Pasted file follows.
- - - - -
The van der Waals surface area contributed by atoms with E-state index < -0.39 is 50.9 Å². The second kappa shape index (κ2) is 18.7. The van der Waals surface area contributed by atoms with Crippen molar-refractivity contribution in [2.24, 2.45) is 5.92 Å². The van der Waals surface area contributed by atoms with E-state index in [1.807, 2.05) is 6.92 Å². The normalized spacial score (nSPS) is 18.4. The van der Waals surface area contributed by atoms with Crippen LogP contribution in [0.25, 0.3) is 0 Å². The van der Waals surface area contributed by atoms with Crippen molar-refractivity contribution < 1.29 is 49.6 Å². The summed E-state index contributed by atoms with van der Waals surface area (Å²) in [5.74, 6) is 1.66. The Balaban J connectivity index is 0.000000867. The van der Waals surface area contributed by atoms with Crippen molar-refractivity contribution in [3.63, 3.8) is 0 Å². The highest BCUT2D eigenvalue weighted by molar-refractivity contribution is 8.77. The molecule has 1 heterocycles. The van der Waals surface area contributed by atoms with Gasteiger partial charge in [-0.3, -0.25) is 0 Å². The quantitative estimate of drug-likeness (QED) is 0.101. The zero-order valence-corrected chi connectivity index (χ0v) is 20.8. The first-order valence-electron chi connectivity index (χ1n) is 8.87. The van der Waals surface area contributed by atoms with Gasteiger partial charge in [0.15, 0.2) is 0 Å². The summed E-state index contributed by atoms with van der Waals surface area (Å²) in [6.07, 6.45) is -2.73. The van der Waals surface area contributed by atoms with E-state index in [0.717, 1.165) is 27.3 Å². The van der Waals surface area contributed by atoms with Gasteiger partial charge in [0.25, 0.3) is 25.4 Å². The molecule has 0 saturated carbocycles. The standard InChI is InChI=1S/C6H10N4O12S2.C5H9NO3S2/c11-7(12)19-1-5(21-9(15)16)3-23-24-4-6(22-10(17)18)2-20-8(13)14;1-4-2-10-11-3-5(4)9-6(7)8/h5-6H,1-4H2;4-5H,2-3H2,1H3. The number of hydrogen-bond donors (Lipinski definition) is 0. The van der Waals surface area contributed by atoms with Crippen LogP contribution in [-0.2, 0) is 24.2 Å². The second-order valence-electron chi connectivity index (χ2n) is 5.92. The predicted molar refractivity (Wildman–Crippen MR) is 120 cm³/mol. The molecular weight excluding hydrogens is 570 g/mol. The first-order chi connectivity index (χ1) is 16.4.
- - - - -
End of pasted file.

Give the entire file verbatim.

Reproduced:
The van der Waals surface area contributed by atoms with E-state index < -0.39 is 50.9 Å². The second kappa shape index (κ2) is 18.7. The van der Waals surface area contributed by atoms with Crippen molar-refractivity contribution in [2.24, 2.45) is 5.92 Å². The van der Waals surface area contributed by atoms with E-state index in [1.807, 2.05) is 6.92 Å². The normalized spacial score (nSPS) is 18.4. The van der Waals surface area contributed by atoms with Crippen LogP contribution in [0.25, 0.3) is 0 Å². The van der Waals surface area contributed by atoms with Crippen molar-refractivity contribution < 1.29 is 49.6 Å². The summed E-state index contributed by atoms with van der Waals surface area (Å²) in [5.74, 6) is 1.66. The Balaban J connectivity index is 0.000000867. The van der Waals surface area contributed by atoms with Crippen molar-refractivity contribution in [3.63, 3.8) is 0 Å². The highest BCUT2D eigenvalue weighted by molar-refractivity contribution is 8.77. The molecule has 1 heterocycles. The van der Waals surface area contributed by atoms with Gasteiger partial charge in [-0.3, -0.25) is 0 Å². The quantitative estimate of drug-likeness (QED) is 0.101. The zero-order valence-corrected chi connectivity index (χ0v) is 20.8. The first-order valence-electron chi connectivity index (χ1n) is 8.87. The van der Waals surface area contributed by atoms with Gasteiger partial charge in [0.15, 0.2) is 0 Å². The summed E-state index contributed by atoms with van der Waals surface area (Å²) in [6.07, 6.45) is -2.73. The van der Waals surface area contributed by atoms with E-state index in [0.717, 1.165) is 27.3 Å². The van der Waals surface area contributed by atoms with Gasteiger partial charge in [0.25, 0.3) is 25.4 Å². The molecule has 0 saturated carbocycles. The standard InChI is InChI=1S/C6H10N4O12S2.C5H9NO3S2/c11-7(12)19-1-5(21-9(15)16)3-23-24-4-6(22-10(17)18)2-20-8(13)14;1-4-2-10-11-3-5(4)9-6(7)8/h5-6H,1-4H2;4-5H,2-3H2,1H3. The number of hydrogen-bond donors (Lipinski definition) is 0. The van der Waals surface area contributed by atoms with Crippen LogP contribution in [-0.2, 0) is 24.2 Å². The second-order valence-electron chi connectivity index (χ2n) is 5.92. The predicted molar refractivity (Wildman–Crippen MR) is 120 cm³/mol. The molecular weight excluding hydrogens is 570 g/mol. The first-order chi connectivity index (χ1) is 16.4.